I lived in Cleveland for seven years and became very fond of it. Although I know I’m at home in New England, I sometimes feel nostalgia for it. Whether for that reason or some other, I can conjure up vivid images of Superior whited out in a blizzard or my former garden on a pleasant summer day, the gourd flourishing on its trellis like some wild vegetable satyr, and I can lose myself in them. I go back—physically, I mean— every few years. I wish I could go back more often. I remember meeting two kinds of native Clevelanders. Some, beginning with adolescence, yearned to leave and never come back, another, more select group, had never left the city, never wanted to, and were proud of it. If I ever meet one of these chosen few again, I’ll ask them if they ever picture themselves in another place and what is it like? Ein Land wo die Zitronen blühn?
I first met my Edinburgh friends—a couple, both painters—in Cleveland. I can remember a well-watered party in the flat of another Scottish resident of Cleveland, in which the conversation swung aback and forth between the two cities as if there were no other city in the world. This whetted my appetite for my first visit to Edinburgh a year or so later, where I also saw Eve and Ken. Among many other things we talked about friends from Cleveland. That visit lasted no more than three or four days. Research kept me within the confines of the National Gallery for most of it, and we saw little of the town.
So when I came to Edinburgh last month, I had little past with the city, little baggage, beyond a desire to see friends, who had come back permanently to live there, to revisit Poussin’s Sacraments and the Titians in the NGS, and of course my main purpose for going, to visit my son, who studies there. I was able to approach Edinburgh in a much lighter spirit than London, which is overclouded with memories, as I recounted in my last commentary. The visit was all about the present and the future, since my son envisions a future in Scotland. For me it was a place that remained to be explored. This time I was not in the center, as close to the National Gallery as possible; I was tucked away in a comfortable residential neighborhood, Canonmills, as close to Edinburgh Academy as possible. The convenience of a residential neighborhood, with all the useful little shops and cafés was reassuring, as was the aimiable guest house where I stayed. Everything was comfortable and clear. Fifteen minutes south along Dundas Street lay Prince’s Street, the National Gallery, and beyond it the Old Town. Some ten minutes north, beginning on Dundas Street was the Royal Botanic Garden and beyond it the other part of Edinburgh Academy, where the residential hall, the lower school, and the playing fields are located.
Edinburgh Academy was founded in 1824 by Lord Cockburn and Leonard Horner, in consultation with Sir Walter Scott and other distinguished men of the time, as a resource for the growing New Town and an instrument to raise the standard of classical education, especially Greek. Until the start of the new millennium, the school crest bore a bust of Homer. One can still be seen at the gate of the Upper School. The Main Building with its Doric portico was the work of William Burn. If the moderns have prevailed at the Academy, it appears to be more than redeemed by its commitment to small classes and attention to the individual student. Even with diminished Greek (although still in the curriculum), it is highly likely that this distinguished school, soon to be entirely co-ed, will continue to produce varied and brilliant graduates worthy of R. L. Stevenson, Frederick M. Bailey, the botanist, Michael Brown, the landscape architect, Lord Falconer, Magnus Magnusson (who wrote a history of the school), J. I. M. Stewart (a.k.a. Michael Inness) and Dr. Joseph Bell, the model of Sherlock Holmes.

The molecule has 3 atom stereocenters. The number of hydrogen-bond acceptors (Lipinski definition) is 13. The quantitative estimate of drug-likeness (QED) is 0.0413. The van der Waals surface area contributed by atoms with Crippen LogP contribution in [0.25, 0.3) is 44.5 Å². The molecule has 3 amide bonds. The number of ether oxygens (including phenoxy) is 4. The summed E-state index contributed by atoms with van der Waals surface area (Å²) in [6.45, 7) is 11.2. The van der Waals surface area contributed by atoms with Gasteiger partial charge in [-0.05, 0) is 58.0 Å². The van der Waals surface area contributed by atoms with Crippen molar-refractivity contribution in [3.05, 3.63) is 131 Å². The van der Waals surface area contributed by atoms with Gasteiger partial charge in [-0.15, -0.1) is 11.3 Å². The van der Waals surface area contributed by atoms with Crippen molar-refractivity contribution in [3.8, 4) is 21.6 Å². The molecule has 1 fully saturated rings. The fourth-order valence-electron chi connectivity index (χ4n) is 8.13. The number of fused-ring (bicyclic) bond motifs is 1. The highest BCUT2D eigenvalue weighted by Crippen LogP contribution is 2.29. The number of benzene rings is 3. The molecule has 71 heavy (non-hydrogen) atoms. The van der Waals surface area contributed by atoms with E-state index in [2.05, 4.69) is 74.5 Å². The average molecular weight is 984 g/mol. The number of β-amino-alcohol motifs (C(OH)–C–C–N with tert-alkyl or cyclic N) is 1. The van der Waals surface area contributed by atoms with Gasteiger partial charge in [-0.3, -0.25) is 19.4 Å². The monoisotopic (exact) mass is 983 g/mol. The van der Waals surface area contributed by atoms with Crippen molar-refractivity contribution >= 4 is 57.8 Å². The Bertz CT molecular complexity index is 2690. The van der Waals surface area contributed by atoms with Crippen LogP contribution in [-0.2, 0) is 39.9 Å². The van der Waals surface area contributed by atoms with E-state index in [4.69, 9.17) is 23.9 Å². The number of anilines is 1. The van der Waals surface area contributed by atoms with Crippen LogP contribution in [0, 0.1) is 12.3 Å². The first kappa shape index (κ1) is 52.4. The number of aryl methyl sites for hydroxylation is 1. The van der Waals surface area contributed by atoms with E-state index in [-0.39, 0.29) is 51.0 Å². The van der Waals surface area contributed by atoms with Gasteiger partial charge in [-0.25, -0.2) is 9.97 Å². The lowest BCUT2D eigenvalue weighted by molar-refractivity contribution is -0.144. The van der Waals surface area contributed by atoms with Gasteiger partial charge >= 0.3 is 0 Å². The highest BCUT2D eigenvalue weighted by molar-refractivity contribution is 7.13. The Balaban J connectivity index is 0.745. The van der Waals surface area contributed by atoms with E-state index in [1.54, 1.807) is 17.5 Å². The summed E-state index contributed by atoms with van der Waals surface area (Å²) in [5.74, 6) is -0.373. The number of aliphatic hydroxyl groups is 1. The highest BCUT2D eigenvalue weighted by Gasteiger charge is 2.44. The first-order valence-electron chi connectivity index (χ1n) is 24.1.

Even after five years in the Berkshires, practising Thoreau’s prescription of rural ambulation to the letter, I confess the I am still a city walker at heart, and Edinburgh is an ideal walking city. Cities always offer a purpose, however, which vitiate the purity of art as defined by Thoreau, and I can’t say that one exactly “saunters” through its earnest streets. Nonetheless, with time, these city walks took on an inevitability which could fall somewhere within the perimeters of his definition:
I have met with but one or two persons in the course of my life who understood the art of Walking, that is, of taking walks, who had a genius, so to speak, for sauntering; which word is beautifully derived “from idle people who roved about the country, in the middle ages, and asked charity, under pretence of going à la sainte terre” — to the holy land, till the children exclaimed, “There goes a sainte-terrer”, a saunterer — a holy-lander. They who never go to the holy land in their walks, as they pretend, are indeed mere idlers and vagabonds, but they who do go there are saunterers in the good sense, such as I mean. Some, however, would derive the word from sans terre, without land or a home, which, therefore, in the good sense, will mean, having no particular home, but equally at home everywhere. For this is the secret of successful sauntering. He who sits still in a house all the time may be the greatest vagrant of all, but the Saunterer, in the good sense, is no more vagrant than the meandering river, which is all the while sedulously seeking the shortest course to the sea.
Thoreau, “Walking” §2
The crossroads between the guest house and the school exerted an irresistible pull. Facing the Old Town on Dundas Street, a left turn will lead further into Canonmills and into Bellevue, another residential neighborhood, gentrified, but showing traces of a rougher past, and full of interesting pubs, restaurants, and shops.